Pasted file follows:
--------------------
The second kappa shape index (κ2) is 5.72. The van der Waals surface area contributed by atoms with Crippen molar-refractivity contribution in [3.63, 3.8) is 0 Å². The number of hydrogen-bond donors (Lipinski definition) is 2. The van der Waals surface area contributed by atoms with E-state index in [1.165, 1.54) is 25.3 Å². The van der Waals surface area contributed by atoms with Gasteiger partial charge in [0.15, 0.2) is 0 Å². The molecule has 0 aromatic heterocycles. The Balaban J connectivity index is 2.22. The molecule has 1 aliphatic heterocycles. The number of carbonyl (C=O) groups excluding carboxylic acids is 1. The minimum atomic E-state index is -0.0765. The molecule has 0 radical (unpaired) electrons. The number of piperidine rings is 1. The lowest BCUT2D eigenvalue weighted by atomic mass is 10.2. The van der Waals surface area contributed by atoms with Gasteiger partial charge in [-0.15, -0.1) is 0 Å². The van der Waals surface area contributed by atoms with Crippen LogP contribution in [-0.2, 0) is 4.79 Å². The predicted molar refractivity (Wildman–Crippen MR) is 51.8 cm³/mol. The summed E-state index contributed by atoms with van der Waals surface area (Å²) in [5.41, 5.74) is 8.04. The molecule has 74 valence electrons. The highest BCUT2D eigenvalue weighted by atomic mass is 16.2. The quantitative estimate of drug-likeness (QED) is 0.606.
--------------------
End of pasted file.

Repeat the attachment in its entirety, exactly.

The second kappa shape index (κ2) is 5.72. The van der Waals surface area contributed by atoms with Crippen molar-refractivity contribution in [3.63, 3.8) is 0 Å². The number of hydrogen-bond donors (Lipinski definition) is 2. The van der Waals surface area contributed by atoms with E-state index in [1.165, 1.54) is 25.3 Å². The van der Waals surface area contributed by atoms with Gasteiger partial charge in [0.15, 0.2) is 0 Å². The molecule has 0 aromatic heterocycles. The Balaban J connectivity index is 2.22. The molecule has 1 aliphatic heterocycles. The number of carbonyl (C=O) groups excluding carboxylic acids is 1. The minimum atomic E-state index is -0.0765. The molecule has 0 radical (unpaired) electrons. The number of piperidine rings is 1. The lowest BCUT2D eigenvalue weighted by atomic mass is 10.2. The van der Waals surface area contributed by atoms with Gasteiger partial charge in [-0.15, -0.1) is 0 Å². The van der Waals surface area contributed by atoms with Crippen LogP contribution in [-0.2, 0) is 4.79 Å². The predicted molar refractivity (Wildman–Crippen MR) is 51.8 cm³/mol. The summed E-state index contributed by atoms with van der Waals surface area (Å²) in [5.41, 5.74) is 8.04. The molecule has 74 valence electrons. The highest BCUT2D eigenvalue weighted by atomic mass is 16.2. The quantitative estimate of drug-likeness (QED) is 0.606.